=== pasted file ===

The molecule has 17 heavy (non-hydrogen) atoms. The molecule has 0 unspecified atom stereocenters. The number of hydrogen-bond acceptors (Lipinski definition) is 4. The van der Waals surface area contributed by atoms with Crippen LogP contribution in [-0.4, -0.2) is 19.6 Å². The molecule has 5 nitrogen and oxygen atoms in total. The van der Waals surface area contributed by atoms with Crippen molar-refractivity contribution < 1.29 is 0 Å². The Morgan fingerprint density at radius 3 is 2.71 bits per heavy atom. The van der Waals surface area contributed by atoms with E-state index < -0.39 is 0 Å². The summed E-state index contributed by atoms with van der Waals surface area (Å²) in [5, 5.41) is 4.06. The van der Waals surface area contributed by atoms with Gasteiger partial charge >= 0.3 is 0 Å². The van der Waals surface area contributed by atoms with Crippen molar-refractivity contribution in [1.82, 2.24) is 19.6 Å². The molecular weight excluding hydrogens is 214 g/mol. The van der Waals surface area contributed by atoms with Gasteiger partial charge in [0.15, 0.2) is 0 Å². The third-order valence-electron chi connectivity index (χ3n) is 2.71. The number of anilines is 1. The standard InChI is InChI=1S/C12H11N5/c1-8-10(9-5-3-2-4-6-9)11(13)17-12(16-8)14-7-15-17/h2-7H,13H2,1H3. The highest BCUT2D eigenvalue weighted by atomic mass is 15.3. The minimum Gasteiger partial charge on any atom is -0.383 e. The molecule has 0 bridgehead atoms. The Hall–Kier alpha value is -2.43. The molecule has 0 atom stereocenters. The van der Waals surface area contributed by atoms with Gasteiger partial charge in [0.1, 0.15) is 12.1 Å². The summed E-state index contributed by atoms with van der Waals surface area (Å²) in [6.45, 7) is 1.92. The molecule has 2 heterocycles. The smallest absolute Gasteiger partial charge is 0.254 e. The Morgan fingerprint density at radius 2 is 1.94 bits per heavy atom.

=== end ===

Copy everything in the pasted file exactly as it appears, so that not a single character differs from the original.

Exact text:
The molecule has 17 heavy (non-hydrogen) atoms. The molecule has 0 unspecified atom stereocenters. The number of hydrogen-bond acceptors (Lipinski definition) is 4. The van der Waals surface area contributed by atoms with Crippen LogP contribution in [-0.4, -0.2) is 19.6 Å². The molecule has 5 nitrogen and oxygen atoms in total. The van der Waals surface area contributed by atoms with Crippen molar-refractivity contribution < 1.29 is 0 Å². The Morgan fingerprint density at radius 3 is 2.71 bits per heavy atom. The van der Waals surface area contributed by atoms with E-state index < -0.39 is 0 Å². The summed E-state index contributed by atoms with van der Waals surface area (Å²) in [5, 5.41) is 4.06. The van der Waals surface area contributed by atoms with Gasteiger partial charge >= 0.3 is 0 Å². The van der Waals surface area contributed by atoms with Crippen molar-refractivity contribution in [1.82, 2.24) is 19.6 Å². The molecular weight excluding hydrogens is 214 g/mol. The van der Waals surface area contributed by atoms with Gasteiger partial charge in [0.15, 0.2) is 0 Å². The third-order valence-electron chi connectivity index (χ3n) is 2.71. The number of anilines is 1. The standard InChI is InChI=1S/C12H11N5/c1-8-10(9-5-3-2-4-6-9)11(13)17-12(16-8)14-7-15-17/h2-7H,13H2,1H3. The highest BCUT2D eigenvalue weighted by atomic mass is 15.3. The minimum Gasteiger partial charge on any atom is -0.383 e. The molecule has 0 bridgehead atoms. The Hall–Kier alpha value is -2.43. The molecule has 0 atom stereocenters. The van der Waals surface area contributed by atoms with Gasteiger partial charge in [0.1, 0.15) is 12.1 Å². The summed E-state index contributed by atoms with van der Waals surface area (Å²) in [6.45, 7) is 1.92. The molecule has 2 heterocycles. The smallest absolute Gasteiger partial charge is 0.254 e. The Morgan fingerprint density at radius 2 is 1.94 bits per heavy atom.